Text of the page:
Two Way Hard Three | Las Vegas Casino & Design Blog

March 10, 2012

I wrote this in 2006...

Posted by daveschwartz

and, though the article was never published, I sure would like that middle sentence back. See the guilty party after the jump.

It's from a paper I wrote that, for several reasons, never saw the light of day and is now just about hopelessly outdated. The paper's theme was the then-inevitably upwards march of amenities and the like throughout the casino world. Here's the paragraph that seems particularly egregious today:

Since 1992, the average cost of a room on the Strip has soared dramatically from $54.19 to just over $137. With the closure and implosion of two of the remaining budget-minded hotels, the Stardust and New Frontier, and thousands of upscale rooms in the pipeline, within a few years $137 will seem as inexpensive as $54 does today. Rooms have become a major revenue center.

The first and last sentences are still factually correct, though the ADR on the Strip in 2011 was just under $132.

To be fair, I wasn't the only one who didn't count on the recession mooting Echelon and the Plaza and slashing room rates, and I wasn't the guy hiring contractors or loaning capital. But looking at that today makes me wonder what other development that will seem incredibly obvious in a few years we're all missing today. With all the numbers in front of me, $200 average ADRs on the Strip by 2010 seemed like a slam dunk in 2006.

Anyone else want to fess up to retrospective myopia? I think I've learned from my mistake, which is why my analyses of the monthly gaming numbers tend to be distinctly more cautious than some other folks out there.

On the other hand, if anyone wants to call their shot and make a bold prediction for the near future, go ahead. We can bump this a year from now and see how good you were at seeing around the corner.


Read archived comments (6 so far)
March 10, 2012 4:31 PM Posted by CheapGambler

More of the same (is this a prediction?)

I think you have too look at the environment outside of Vegas. With casinos showing up in Pennsylvania and Ohio, expansion of of other casinos in Biloxi, and a number of municipalities considering gaming to address tax shortfalls, I think Vegas will be rather stable while the industry focuses elsewhere.

I don't think any of this "new construction" would impact Vegas the way it has Atlantic City. Rather, I just think it will just serve to keep prices in check.

If you want bold predictions, it might be better to look at specific gaming companies. With all the discussion and changing laws across the US, and online gaming to boot, one of these companies has to be making the right gambles :-)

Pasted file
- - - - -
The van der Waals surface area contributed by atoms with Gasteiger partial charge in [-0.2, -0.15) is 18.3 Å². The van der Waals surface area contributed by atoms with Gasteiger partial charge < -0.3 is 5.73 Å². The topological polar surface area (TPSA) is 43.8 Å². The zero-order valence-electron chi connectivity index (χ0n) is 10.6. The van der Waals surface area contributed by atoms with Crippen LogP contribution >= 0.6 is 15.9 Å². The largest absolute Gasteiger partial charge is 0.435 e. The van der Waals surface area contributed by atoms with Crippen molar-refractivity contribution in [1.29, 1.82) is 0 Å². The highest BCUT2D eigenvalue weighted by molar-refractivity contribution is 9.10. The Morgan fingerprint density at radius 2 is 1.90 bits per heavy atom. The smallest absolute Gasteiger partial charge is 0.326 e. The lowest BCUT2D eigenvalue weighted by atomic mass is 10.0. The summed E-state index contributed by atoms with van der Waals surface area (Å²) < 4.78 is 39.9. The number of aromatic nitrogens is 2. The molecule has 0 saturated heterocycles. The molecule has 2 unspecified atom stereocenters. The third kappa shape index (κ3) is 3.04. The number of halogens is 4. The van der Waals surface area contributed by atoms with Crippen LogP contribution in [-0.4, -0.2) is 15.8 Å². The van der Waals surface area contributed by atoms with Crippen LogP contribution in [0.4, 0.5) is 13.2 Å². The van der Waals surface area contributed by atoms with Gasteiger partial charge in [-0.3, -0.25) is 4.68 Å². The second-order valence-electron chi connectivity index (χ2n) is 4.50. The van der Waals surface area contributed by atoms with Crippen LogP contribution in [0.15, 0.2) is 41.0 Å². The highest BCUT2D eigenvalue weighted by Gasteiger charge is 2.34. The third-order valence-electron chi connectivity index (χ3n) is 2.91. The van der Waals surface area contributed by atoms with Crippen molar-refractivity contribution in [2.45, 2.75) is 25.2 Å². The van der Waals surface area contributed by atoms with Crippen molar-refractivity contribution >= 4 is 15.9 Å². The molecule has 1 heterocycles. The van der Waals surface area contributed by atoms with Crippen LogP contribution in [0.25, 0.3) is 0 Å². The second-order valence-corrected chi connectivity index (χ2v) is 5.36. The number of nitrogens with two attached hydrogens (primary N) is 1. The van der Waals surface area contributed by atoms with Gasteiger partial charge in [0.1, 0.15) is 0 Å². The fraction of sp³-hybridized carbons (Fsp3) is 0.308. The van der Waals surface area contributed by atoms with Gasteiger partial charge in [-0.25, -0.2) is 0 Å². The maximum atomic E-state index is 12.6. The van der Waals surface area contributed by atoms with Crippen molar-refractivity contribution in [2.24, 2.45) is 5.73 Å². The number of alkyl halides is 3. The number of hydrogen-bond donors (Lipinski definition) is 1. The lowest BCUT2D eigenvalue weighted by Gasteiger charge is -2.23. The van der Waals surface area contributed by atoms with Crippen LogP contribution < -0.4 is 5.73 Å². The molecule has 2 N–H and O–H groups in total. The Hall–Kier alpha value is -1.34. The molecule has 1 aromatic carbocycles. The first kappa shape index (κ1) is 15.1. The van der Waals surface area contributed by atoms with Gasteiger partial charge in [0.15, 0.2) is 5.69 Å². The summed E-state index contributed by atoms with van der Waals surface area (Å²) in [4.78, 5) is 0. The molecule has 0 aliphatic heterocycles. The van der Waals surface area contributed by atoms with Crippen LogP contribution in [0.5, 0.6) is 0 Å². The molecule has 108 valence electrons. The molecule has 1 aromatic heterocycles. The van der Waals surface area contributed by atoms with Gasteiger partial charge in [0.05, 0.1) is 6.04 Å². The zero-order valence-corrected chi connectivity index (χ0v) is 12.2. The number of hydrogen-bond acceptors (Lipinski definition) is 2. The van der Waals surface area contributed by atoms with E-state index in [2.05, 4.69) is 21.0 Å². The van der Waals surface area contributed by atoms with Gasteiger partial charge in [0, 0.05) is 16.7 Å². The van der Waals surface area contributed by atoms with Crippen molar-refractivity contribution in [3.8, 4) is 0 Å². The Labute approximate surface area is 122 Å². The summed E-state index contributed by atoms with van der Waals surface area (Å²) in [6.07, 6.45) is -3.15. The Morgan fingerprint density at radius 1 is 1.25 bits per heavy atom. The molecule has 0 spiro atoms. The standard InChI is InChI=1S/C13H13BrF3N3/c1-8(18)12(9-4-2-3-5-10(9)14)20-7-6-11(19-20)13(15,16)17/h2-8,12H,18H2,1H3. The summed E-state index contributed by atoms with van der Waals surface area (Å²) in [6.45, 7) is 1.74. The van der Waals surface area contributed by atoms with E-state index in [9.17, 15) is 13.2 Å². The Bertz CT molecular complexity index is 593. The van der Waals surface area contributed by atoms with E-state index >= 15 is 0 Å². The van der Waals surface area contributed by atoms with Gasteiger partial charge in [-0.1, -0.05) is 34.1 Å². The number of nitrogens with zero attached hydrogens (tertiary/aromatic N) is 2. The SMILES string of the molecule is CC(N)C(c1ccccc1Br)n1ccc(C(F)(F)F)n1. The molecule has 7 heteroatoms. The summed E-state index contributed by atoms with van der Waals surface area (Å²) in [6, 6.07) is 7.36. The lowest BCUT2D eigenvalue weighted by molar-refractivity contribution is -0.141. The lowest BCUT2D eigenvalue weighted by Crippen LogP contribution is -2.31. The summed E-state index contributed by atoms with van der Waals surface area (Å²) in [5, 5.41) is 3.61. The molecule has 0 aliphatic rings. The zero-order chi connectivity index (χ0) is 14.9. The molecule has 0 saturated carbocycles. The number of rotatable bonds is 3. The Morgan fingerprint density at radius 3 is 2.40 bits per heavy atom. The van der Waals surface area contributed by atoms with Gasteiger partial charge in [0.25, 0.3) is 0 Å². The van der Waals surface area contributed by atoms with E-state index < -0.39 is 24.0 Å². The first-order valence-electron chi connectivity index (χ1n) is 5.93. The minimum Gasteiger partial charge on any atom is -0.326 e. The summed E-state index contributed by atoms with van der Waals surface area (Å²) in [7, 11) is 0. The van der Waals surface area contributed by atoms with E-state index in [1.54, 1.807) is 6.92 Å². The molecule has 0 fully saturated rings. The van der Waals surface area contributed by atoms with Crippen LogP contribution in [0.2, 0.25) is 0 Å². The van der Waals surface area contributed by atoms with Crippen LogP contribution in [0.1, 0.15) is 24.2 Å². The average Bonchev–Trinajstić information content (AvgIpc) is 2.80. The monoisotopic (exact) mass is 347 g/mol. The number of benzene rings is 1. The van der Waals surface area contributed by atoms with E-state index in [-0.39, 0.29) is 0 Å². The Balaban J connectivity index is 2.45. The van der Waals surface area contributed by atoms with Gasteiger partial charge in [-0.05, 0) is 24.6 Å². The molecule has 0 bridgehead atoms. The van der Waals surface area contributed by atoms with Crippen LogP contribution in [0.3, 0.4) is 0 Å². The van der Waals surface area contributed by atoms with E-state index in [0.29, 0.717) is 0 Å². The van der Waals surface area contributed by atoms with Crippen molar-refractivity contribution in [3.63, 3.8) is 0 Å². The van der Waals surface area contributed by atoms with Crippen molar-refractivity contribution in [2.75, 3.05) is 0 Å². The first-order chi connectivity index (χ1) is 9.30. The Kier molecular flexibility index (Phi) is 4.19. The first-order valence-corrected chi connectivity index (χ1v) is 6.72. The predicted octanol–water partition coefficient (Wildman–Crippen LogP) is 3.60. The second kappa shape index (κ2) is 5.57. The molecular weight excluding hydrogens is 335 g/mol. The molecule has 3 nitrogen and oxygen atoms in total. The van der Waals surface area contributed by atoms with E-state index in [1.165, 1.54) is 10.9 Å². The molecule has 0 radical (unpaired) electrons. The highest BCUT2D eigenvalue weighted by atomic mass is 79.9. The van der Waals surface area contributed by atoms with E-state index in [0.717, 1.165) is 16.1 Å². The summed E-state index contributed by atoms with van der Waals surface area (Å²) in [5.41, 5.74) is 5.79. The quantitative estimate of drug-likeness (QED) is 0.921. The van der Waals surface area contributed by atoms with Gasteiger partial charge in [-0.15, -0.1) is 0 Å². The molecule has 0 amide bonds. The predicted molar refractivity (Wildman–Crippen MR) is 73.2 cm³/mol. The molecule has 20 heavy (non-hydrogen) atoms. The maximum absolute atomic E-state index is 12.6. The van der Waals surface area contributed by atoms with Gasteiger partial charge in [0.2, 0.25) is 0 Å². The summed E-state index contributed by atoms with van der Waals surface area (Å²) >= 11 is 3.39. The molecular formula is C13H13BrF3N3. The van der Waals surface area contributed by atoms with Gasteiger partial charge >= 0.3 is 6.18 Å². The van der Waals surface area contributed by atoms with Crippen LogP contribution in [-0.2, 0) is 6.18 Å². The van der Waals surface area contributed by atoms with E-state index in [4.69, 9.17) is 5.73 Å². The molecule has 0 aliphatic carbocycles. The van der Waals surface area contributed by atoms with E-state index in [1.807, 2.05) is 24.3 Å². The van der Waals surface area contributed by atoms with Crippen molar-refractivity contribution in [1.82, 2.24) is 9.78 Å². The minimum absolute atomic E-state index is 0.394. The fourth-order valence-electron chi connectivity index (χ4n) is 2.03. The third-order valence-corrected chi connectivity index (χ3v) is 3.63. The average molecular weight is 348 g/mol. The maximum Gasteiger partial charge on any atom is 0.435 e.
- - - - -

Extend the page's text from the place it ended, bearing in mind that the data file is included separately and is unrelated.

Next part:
March 10, 2012 7:08 PM Posted by Ted Newkirk

I was off the mark on CityCenter. Granted, people who have to take the hike up to see the thing tend to not like it so much. But everyone staying there raves about it. I figured that Jim Murren would be out of work by now for pushing to build the thing. My readers are still screaming at how out-of-place it looks on The Strip.

I had Nikki Beach wrong (and Dr. Dave had it right) although I'll use a mulligan on this. Nikki Beach in Miami and other locations isn't about weekly Britney Spears appearances. It is an upscale glorified pool party with a chill vibe. I thought a perfect dovetail with The Trop. I didn't realize that they were going to try to compete with Encore Beach Club (and fail miserably).

I did nail the ADR thing. My readers were up in arms at both rising ADR's and the projection of a number of even more expensive resorts on the drawing board. I told them not to sweat it and predicted that there wouldn't be enough high-end customers to fill all the new high-end rooms, and that they'd be able to stay at top places for bargain prices. I nailed that one.

It is obviously a safe bet that downtown will continue to be hot. Prices for just about everything on The Strip have chased a significant number of visitors downtown. Add in the "downtown is now cool" vibe and we're going to continue to see growth and gentrification. Tim and Michelle are a perfect example of this: They once shunned downtown. Now they are staying there and doing a website about it.

I will continue to predict that if Nazarian is stupid enough to boutique out The Sahara, he'll fall flat on his face. It is too far from Wynncore to get any overflow crowd (people who want to do the Wynn properties, but stay SBE). I mean, the location is awful. Do SBE type customers really want to look out a the world's largest gift shop?